Alaska is the largest state in the United States, over twice the size of Texas. It is larger than the combined area of the twenty-two smallest states. At the same time, the total estimated population is a little over 730,000, which is the 47th smallest population in the U.S., trailed only by North Dakota, Vermont and Wyoming. Considering these variables, what should be the geographic boundaries for the relevant labor market in Alaska?
I contend that the relevant labor market in Alaska should be defined by Alaska statute instead of Longshore or Defense Base Act caselaw.
After a claimant establishes a prima facie case of total disability, the burden shifts to the employer to establish suitable alternative employment. The employer must then demonstrate the existence of realistically available job opportunities within the geographic area where the employee resides which he is capable of performing, considering his age, education, work experience, and physical restrictions, and which he could secure if he diligently tried. Keep in mind that an employer is not an employment agency. New Orleans (Gulfwide) Stevedores v. Turner, 661 F.2d 1031 (5th Cir. 1981).
To be sure, there is a wealth of caselaw available for Longshore litigants to determine the relevant labor market. Typically jobs should be available within a claimant’s local community (i.e. the community in which the injury occurred or in which the claimant resided when the injury occurred). The Benefits Review Board has rejected jobs that are 65 to 200 miles away. At the same time, however, for some Defense Base Act claimants, the Board has approved the use of a global labor market survey to demonstrate suitable alternative employment. Patterson v. Omniplex World Servs., 36 BRBS 149, 154 (2003).
There are also relocation cases that discuss an employers burden following the injured worker’s move to a new locale. In cases where the injured worker relocates after the injury, the Fourth Circuit held that administrative law judges should determine the relevant labor market after considering such factors as claimant’s residence at the time he files for benefits, his motivation for relocating, the legitimacy of that motivation, the duration of his stay in the new community, and the availability of jobs in the new location as opposed to his former residence. See v. Washington Metro. Area Transit Auth., 36 F.3d 375 (4th Cir. 1994); see also Wood v. U.S. Dept. of Labor, 112 F.3d 592 (1st Cir. 1997) (approvingly citing See).
For Alaska, I suggest that litigants remain cognizant of the relevant caselaw. At the same time, litigants should not ignore the Alaska statutes that discuss the relevant labor market for state compensation claims. But can Longshore or DBA litigants borrow from state workers’ compensation schemes to answer Longshore or DBA questions? The answer is, “Yes.”
Use of state workers’ compensation schemes to define or clarify the Longshore or Defense Base Act is nothing new in the Ninth Circuit, which has jurisdiction over Alaska. Consider that court’s recent Kealoha decision. The Ninth Circuit used state workers’ compensation decisions to abandon the “irresistible impulse” rule in Longshore suicide cases in favor of a “chain of causation” test. Kealoha v. Dir., OWCP, 713 F.3d 521 (9th Cir. 2013). The court even went so far as to specifically state:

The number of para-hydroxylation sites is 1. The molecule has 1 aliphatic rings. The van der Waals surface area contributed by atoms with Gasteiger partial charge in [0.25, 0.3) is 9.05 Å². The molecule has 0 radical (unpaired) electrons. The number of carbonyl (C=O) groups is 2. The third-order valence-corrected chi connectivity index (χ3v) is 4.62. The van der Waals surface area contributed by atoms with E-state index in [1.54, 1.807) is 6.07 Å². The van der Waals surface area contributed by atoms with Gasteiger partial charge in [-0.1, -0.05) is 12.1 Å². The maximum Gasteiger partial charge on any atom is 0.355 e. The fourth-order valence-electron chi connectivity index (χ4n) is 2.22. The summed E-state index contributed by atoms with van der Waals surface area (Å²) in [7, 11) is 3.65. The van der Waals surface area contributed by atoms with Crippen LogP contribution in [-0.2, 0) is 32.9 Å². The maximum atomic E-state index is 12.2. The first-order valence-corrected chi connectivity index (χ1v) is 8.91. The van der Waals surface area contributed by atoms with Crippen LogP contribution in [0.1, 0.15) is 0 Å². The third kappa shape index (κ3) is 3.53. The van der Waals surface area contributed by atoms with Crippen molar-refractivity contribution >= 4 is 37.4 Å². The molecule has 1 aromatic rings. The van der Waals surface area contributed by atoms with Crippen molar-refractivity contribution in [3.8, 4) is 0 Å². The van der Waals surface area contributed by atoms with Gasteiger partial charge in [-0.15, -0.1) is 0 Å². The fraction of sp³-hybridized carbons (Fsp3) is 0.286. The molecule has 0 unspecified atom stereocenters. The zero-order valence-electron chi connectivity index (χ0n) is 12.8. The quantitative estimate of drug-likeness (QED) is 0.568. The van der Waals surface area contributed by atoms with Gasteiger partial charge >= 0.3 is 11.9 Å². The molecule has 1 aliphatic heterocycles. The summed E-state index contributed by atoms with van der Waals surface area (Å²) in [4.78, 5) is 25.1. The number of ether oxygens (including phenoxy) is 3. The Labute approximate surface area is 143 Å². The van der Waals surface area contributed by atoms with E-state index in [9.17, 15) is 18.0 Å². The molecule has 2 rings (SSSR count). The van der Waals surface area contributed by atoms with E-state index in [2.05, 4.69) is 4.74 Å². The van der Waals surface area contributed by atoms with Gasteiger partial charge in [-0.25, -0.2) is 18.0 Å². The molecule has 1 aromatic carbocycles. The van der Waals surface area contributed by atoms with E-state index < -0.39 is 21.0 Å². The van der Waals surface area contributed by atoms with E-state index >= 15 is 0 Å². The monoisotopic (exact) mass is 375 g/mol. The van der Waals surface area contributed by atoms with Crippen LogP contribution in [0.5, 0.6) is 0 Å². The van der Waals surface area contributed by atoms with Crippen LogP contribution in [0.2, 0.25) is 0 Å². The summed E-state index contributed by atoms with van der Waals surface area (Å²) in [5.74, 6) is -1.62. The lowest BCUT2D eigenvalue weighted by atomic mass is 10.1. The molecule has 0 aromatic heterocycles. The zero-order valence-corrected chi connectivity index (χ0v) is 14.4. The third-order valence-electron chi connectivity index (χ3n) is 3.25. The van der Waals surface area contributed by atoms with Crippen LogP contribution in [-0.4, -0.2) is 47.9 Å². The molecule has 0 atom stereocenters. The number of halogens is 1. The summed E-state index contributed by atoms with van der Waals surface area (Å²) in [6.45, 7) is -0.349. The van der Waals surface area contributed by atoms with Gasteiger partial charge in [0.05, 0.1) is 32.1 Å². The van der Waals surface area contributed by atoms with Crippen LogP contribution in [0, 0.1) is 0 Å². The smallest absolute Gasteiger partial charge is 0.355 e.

State workers’ compensation laws are relevant here because Congress passed the Longshore Act to provide workers’ compensation to maritime workers who could not be covered by state workers’ compensation laws. See H.R.Rep. No. 69-1767, at 20 (1927) (noting that the law will afford maritime workers “the same remedies that have been provided by legislation for those killed or injured in the ocurse of their employment in nearly every State in the Union”); S.Rep. No. 69-973, at 16 (1926) (“If longshoremen could avail themselves of the benefits of State compensation laws, there would be no occasion for this legislation….”).
Id. at n.2.
If state workers’ compensation laws are relevant in the Ninth Circuit, then Alaska’s statutory definition of the “relevant labor market” should be relevant too. In Alaska, the “relevant labor market” includes: (1) the injured worker’s area of residence; (2) the area of claimant’s last employment; (3) the injured worker’s state of residence; and (4) the entire State of Alaska. See Alaska Stat. § 23.30.180 (2013). The Supreme Court of Alaska also weighed in on the “relevant labor market,” and its reasoning is persuasive:
We have held that the requirement that the employer provide evidence of regular and continuously available work in the statutorily defined market has been satisfied by surveys of specific and relevant markets. This implies that evidence about the specific market is required. Moreover, as a general proposition, we note that conditions affecting the employment markets in Alaska are sufficiently different from conditions affecting employment markets in other parts of the country that evidence specific to Alaska is normally required when Alaska is a relevant labor market under AS 23.30.180(a).
Leigh v. Seekins Ford, 136 P.3d 214, 220 (Alaska 2006) (noting also, on p. 221, its specific rejection of the Ninth Circuit requirement in Longshore cases that employers identify specific jobs).
Taken together, Alaska Stat. 23.30.180 and Leigh demonstrate that the labor market for Alaska state workers’ compensation is much broader than the judicially-created geographic boundaries for Longshore and Defense Base Act claims. Instead of holding fast to geographic boundaries that apply to the contiguous United States, Longshore and DBA employers and carriers should not be shy about arguing for the inclusion of the “relevant labor market” definition created by the Alaska legislature and applied by Alaska’s highest court.
(Note: I originally published this post on Navigable Waters: A Maritime, Longshore and Defense Base Act Blog.)